Every profession has its intellectual biases: Engineers tend to think everything is getting gradually better, even as the flood waters encroach. Accounting people tend not to recognize the existence of anything they cannot count. Plumbers generally aren’t strong on philosophy, and philosophers couldn’t snake a drain if their examined lives depended on it.
My own chronic mental mistake—and I imagine I may have this in common with other writers and mass communicators—is a bias toward big influence and broad change. Accustomed as I am to making broad pronouncements to audiences of thousands, I must constantly fight a sense of arrogance toward people whose work is accomplished on a smaller scale.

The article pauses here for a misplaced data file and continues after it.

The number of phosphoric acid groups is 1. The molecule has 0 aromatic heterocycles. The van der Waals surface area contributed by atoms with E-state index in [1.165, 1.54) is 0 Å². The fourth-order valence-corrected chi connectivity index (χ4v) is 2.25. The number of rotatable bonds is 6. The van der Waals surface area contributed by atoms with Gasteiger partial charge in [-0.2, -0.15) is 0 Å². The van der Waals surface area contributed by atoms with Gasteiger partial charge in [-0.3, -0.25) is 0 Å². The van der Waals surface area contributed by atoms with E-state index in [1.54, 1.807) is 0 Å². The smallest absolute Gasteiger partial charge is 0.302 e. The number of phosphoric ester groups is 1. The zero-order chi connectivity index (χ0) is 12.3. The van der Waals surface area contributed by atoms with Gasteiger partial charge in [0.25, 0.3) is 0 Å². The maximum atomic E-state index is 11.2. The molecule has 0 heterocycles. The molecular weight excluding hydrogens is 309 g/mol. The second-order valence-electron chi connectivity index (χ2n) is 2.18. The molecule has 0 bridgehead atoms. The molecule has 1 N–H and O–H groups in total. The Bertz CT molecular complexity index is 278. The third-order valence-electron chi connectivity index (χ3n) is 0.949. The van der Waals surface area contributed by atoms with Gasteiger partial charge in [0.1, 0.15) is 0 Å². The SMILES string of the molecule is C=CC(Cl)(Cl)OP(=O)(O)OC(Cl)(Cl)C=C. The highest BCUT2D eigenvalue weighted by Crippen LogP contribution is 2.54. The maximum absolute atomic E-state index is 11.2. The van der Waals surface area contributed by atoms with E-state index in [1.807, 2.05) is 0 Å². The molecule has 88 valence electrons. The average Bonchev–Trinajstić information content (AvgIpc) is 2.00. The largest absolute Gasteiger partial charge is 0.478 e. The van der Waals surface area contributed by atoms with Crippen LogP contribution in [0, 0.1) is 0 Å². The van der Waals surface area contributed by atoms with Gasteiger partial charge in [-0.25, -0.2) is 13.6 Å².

I’m uncovering wrongs! I’m changing minds! I’m changing behavior!
Luckily, my wife is an art teacher in an upstart charter elementary school on the rough and tough West Side of Chicago, so I get a reminder every day of what it means to help in more concrete ways.
Hey Honey, get this: My blog entry today started a real kerfuffle in the blogosphere! I’m talking, 12 comments and two trackbacks!